The Winter of Their Discontent

Exploring what it means to be a youth in society today

Thabang Skwambane, co-founder and director of Kaelo Consulting and founder of the Lonely Road Foundation
Thabang Skwambane.gif
What is the definition of ‘youth’? It has different meanings and many different connotations; it is all a matter of perspective. The definition of ‘youth’ on the BrainyQuote website is: “The part of life that succeeds to childhood; the period of existence preceding maturity.” This is an incomplete notion, as the time frame varies between organisations, countries, cultures and even individuals.

I am 36 years old and, according to the African National Congress, no longer a ‘youth’. I explored my own youth, and this journey to adulthood was plagued with many challenges that are not relevant to the youth of today. Am I out of touch with young people? Or am I the product of age?

I went in search of this amorphous concept that had no definition, no real structure, but which was the rallying point of billions of people throughout the world. There have been more than 106 billion people who have ever lived and are alive today. Every one of them is or was a ‘youth’ at some point in their lives. 

I define it as the gateway through which we must all pass to enjoy our passage to adulthood. Maturity is not defined by age or the passing of youth, but is defined through our actions and the results thereof.
In a recent Stanlib Asset Management road show, it was calculated that South Africa has one of the youngest populations in the world, with our median age peaking just over 24 years of age. We have a distorted population pyramid as a result of our distinct healthcare issues. Is this problematic? Not if this youthful group is well-educated and socially content. 

The social discord that has plagued our country is not unique to South Africa. Youth discontent has flared up in Britain, Germany, Japan, India, China and Iran. The causes are all around a lack of opportunity and anger at a system that is not inclusive.   
In Africa, we have the dual situation of a very young population who has only recently come out of a turbulent past. The pain, however, is a transferred experience from stories, museums and history books. 

The youth of Africa have only the experience of exclusion, lack of opportunities, lack of resources, poor education, disease and poverty, among other challenges.

The planet is in peril because governments and business have acted without consideration. People have been exploited for centuries. Those who live below the poverty line are enslaved by dependency: like indigent children, their value is estimable by the amount of ‘aid’ that can be generated by their circumstance.

My healthcare business, Kaelo, did a massive outreach healthcare testing campaign in the discontented municipality of Dipaleseng in Mpumalanga. Our research revealed three things: hopelessness, awareness and a lack of respect for authority. We can safely say this attitude is consistent throughout South Africa and, I dare say, the rest of the continent.

The wonderment of life was revealed to me through experiences, and experience is developed over time, and time is the thief of youth. Do we thus lose our youth when we experience tragedy and loss? 

Why do we, the older generation, seem so out of touch with the youth? Is this a new concept? Have we not always had a disconnected relationship with youth and age? As we had experienced life, it is now consumed as information by the youth of today.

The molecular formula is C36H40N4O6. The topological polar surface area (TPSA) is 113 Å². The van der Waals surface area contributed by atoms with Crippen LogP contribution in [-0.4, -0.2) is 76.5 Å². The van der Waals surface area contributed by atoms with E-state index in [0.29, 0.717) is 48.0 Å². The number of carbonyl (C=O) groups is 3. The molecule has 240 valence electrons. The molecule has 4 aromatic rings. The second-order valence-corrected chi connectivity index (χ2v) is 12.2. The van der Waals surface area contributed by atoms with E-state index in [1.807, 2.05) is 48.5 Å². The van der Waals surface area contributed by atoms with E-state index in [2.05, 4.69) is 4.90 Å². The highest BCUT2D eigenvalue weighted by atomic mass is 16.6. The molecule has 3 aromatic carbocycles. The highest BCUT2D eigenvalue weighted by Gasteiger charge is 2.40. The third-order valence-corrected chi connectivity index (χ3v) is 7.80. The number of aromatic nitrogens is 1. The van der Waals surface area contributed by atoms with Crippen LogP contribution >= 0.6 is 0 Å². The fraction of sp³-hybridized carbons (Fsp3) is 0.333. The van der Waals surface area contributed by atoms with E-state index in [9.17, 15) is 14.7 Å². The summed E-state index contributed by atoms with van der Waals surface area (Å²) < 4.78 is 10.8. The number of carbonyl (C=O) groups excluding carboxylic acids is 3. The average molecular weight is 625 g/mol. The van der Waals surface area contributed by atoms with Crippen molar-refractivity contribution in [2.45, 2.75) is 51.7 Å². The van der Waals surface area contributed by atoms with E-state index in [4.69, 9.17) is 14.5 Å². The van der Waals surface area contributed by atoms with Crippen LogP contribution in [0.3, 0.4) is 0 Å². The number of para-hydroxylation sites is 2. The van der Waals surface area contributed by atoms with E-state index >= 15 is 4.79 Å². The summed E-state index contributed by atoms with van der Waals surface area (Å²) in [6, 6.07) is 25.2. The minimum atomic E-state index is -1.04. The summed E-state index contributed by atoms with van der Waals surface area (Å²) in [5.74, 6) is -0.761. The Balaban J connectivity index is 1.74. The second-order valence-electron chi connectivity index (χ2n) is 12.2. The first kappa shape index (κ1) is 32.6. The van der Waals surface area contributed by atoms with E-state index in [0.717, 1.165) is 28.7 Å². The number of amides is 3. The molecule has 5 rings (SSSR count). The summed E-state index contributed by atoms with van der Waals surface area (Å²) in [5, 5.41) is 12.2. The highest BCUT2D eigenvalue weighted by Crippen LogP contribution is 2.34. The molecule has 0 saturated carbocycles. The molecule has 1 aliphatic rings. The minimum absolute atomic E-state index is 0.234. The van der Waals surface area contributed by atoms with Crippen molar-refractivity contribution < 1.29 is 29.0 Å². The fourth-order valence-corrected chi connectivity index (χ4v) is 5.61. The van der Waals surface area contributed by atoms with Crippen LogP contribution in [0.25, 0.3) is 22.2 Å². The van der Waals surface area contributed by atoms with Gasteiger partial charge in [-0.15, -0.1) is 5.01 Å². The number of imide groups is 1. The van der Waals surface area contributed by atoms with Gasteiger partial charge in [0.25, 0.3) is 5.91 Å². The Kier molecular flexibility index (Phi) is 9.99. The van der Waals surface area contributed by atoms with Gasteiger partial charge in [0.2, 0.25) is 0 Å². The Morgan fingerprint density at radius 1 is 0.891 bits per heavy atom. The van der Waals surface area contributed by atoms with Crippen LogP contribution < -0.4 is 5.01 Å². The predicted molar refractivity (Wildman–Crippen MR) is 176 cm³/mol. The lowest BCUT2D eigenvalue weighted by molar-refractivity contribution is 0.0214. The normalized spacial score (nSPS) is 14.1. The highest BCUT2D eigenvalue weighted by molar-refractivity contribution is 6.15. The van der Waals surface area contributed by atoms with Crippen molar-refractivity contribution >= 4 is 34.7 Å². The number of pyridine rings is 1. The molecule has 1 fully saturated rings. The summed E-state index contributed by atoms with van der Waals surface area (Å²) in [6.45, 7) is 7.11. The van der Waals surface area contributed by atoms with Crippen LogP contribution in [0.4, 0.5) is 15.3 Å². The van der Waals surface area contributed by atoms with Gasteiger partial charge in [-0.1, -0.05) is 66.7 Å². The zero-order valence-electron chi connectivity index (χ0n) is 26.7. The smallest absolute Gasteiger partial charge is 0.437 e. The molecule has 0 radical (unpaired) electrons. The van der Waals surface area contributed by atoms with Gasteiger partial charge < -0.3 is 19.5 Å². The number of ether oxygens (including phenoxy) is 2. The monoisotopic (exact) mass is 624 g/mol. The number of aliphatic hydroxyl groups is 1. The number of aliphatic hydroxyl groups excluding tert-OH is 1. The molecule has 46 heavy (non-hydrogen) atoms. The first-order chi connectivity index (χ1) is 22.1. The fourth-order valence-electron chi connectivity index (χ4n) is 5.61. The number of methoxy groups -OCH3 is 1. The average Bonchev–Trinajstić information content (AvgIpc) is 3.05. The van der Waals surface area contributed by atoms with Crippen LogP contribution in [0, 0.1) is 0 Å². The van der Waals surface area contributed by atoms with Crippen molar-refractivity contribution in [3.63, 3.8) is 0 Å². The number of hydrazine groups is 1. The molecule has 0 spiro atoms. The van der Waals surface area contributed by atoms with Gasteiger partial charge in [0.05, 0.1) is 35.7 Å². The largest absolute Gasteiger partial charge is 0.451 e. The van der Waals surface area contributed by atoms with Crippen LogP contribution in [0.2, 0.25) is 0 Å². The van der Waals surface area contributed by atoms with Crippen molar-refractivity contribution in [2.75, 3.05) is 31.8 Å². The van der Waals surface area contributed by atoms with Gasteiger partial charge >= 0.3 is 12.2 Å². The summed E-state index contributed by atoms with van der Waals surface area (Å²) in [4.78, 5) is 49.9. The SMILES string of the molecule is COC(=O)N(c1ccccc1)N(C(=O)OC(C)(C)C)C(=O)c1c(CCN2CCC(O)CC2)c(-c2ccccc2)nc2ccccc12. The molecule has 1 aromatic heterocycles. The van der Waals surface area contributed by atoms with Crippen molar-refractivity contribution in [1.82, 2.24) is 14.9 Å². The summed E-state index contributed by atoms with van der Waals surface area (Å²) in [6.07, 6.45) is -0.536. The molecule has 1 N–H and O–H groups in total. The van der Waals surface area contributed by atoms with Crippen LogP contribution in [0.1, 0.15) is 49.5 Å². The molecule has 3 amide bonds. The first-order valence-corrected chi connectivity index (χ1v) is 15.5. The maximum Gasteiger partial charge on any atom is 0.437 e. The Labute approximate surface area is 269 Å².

This consumption–experience dichotomy is evidenced by the rise of ‘youth’ brands and products, and the tabloid celebrity culture.
It is time to invest in education and education systems that will ensure our children are able to assume their rightful and constructive place in society when they become adults.

It is time we put ourselves and our self-interests aside and listened to young people; as angry and unhappy as they may be, there will be a space of healing and possibility in being heard, then the innocent passion and energy of youth could flourish and blossom in our communities, businesses and countries.

It is time for us to start creating the type of platforms for young leaders in our society. The Archbishop Tutu Leadership Fellowship Programme by the African Leadership Institute is the foremost young leader development programme and is a testament to the possibility of successful future generations and the creation of a significant leadership base with a social conscience and a moral fibre sorely lacking in our public and private leaders. 

Finally, it is our responsibility to address the massive issue of orphans and vulnerable children (OVC) in Africa. It is estimated there are in excess of 12.5 million OVC in Africa, three million from South Africa alone. We are not only responsible, but our future and the safety of our society are dependent on effective programmes and support structures to address this issue. 

Angry youths will be incomparable to millions of disaffected youths who not only were not given opportunities, but who were 
neglected by society itself. 

For our children and our children’s children, we must support the youth – but, more importantly, we must realise that the problems of the youth in 1976 are a shadow of the struggle in which we are about to engage.

Thabang Skwambane
Skwambane is co-founder and director of Kaelo Consulting (, a successful corporate and organisational healthcare solution provider, as well as founder and chairperson of The Lonely Road Foundation (, an organisation set up to help rural communities manage their own OVC problems.
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Issue 23


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